TORONTO — An animated Justin Cournoyer readily answered questions following his food demonstration at the SIAL international food show.
This show, held last spring, along with others like the Trashed and Wasted food event in Toronto gives the chef and restaurateur the forum to share his views on living and eating in harmony with the seasons.
“We should be growing more food sustainably and supporting the farmers,” he said in an interview.
“Talking to farmers, this is the way we used to farm years ago when there were no fertilizers or pesticides.”
His early years were spent near Actinolite, Ont., where he keeps a cottage and after which he named the Toronto restaurant where he, his wife, Claudia Bianchi, and their two children work and live.
“When I talk about connecting to farmers, it’s about supporting them to support their communities,” said Cournoyer, who noted the decline of his hometown as youth have moved away to find employment.
He said food is undervalued.
“When a farmer grows a butternut squash for $5, it should be $10.”
Early in his career, he questioned the conventional ways of going to a food terminal and buying carrots from California in March and steered his operation in a different direction.
He initially followed what he was taught instead of taking advantage of the season’s bounty.
Cournoyer started by finding organic farmers and biodiverse farms that maintain a range of species to help to minimize disease more naturally. He re-connected with the wild plants that surrounded him in rural Ontario and found he could create a pantry of flavours from them.
In addition, he could reduce food waste by using what was normally thrown away. He cited his success using fish guts to make fish sauce or tuna, meat scraps, beef or pork hearts to enhance his menu.
“It was a byproduct I would have put in the garbage before but I’m tapping into it as a seasoning,” he said.
“We don’t see the Apple store throwing Mac Books and chargers into the dumpsters, but in the grocery store, they do that,” he said of massive waste in the food industry.
“What if we just buy better food and don’t waste it?” he said.
He keeps food waste in check with appropriate portion sizes on his plates.
Cournoyer also tries to conserve energy by drying herbs on the radiator overnight to minimize use of the restaurant dehydrator and watering his gardens with waste water from washing produce.
He stressed teaching people to cook with what’s available each week.
“The biggest thing is knowing what grows in your region and get to know your farmer and eat from him and follow him throughout the year. It changed the way I cooked,” said Cournoyer.
“I didn’t have to manipulate as it was so much better tasting.”
As examples, he cited chefs’ common use of butter or wine as unnecessary to enhance food flavours.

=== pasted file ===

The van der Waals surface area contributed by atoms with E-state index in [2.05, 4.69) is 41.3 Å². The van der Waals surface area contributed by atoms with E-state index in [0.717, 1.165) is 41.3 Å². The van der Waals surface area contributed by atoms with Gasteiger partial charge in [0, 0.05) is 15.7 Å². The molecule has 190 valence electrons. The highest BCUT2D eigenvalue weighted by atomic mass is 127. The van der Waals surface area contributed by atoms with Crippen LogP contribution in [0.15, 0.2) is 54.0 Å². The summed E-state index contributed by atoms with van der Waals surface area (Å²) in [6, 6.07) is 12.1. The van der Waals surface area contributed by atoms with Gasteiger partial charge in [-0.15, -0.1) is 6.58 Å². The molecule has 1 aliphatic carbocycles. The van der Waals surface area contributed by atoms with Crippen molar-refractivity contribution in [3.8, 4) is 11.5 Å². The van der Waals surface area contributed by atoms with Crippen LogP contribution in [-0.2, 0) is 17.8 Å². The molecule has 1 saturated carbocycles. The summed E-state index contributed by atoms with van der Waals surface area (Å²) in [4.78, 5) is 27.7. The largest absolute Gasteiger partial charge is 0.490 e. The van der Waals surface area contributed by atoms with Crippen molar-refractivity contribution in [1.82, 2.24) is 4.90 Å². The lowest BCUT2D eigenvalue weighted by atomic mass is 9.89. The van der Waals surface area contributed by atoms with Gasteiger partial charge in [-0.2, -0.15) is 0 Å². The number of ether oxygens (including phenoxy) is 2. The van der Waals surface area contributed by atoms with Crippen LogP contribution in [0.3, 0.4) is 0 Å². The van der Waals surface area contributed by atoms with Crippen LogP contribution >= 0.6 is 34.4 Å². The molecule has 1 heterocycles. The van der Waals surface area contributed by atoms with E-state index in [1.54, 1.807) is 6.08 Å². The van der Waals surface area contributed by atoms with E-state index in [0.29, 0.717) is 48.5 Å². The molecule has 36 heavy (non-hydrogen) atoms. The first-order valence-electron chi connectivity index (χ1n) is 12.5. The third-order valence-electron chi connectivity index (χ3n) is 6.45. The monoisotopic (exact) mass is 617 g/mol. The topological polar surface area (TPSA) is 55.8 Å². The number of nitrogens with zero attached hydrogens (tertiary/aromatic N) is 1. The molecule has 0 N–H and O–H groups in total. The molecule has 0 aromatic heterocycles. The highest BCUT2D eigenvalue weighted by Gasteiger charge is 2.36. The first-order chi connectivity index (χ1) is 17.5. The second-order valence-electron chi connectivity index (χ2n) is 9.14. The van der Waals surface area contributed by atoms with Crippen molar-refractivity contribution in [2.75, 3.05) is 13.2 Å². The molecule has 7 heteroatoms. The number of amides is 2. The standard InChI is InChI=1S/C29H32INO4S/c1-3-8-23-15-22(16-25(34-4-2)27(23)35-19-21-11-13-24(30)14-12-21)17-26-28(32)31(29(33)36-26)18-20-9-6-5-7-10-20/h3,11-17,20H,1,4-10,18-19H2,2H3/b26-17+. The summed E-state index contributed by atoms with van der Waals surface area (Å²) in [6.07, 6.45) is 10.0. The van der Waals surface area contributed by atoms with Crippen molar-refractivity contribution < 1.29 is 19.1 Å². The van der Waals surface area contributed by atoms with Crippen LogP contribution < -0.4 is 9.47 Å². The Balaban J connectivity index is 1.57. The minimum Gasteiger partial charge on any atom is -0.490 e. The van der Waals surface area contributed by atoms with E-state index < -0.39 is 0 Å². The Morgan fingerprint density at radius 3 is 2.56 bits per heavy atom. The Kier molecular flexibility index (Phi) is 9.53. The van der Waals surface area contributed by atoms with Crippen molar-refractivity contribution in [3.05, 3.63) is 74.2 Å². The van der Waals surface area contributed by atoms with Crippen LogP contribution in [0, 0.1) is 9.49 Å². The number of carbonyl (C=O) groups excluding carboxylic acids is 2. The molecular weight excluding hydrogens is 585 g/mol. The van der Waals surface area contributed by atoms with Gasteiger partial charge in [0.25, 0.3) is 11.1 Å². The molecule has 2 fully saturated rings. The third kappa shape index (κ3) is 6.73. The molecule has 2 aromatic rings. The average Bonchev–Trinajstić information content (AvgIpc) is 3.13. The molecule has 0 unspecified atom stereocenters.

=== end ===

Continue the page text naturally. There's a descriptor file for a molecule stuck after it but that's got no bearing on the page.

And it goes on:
For him, these changes meant regrouping and changing his restaurant menus despite solid reviews on his food.
“I lost all my customers,” he said. “I just did it because it was right. I didn’t think about the effect of what the changes brought.”
His current customers are like-minded, care about sustainability in agriculture and are seeking a connection with their food and where it came from.
“It’s just as important as the food,” Cournoyer said.
“We have to question the way we live. Food is the seed to a more sustainable way of living,”
Cournoyer believes better food means improved health and wellness for the long term.
His taste experiments have included foraged edible flowers, wild mushrooms, herbs, greens, lichens and birch leaves and cultural food practices to create a uniquely Canadian cuisine. He calls it regional Canadian food.
“I was questioning who I am, where I came from and what is a Canadian,” he said.
He objects to forcing growth in greenhouses through winter and feels more food should be organically grown. He proposed governments subsidize organic operations to grow food and offer it in season for more nutritious and better tasting school meal programs.
“Every kid should have porridge and apples at this time of year,” he said, interviewed in the late fall.
He said that would open a door to educating youth about food production, citing his desire to see every child be able to bake a loaf of bread, and prepare crudités and soup.
“If we eat like this, we will be supporting the small communities that are the heart of the country,” he said.
Cournoyer noted how his own children have learned to crave and appreciate the tastiness of a pear in season over what is mass marketed.
He would like to create a food guide by region to capitalize on what’s available locally to cook with and recommends extending the season by preserving for winter.
“It’s my responsibility as a chef to share how we should eat as Canadians as opposed to just caring about everything in my restaurant only.
“We need to adjust your priorities. Make more time for meaningful things.”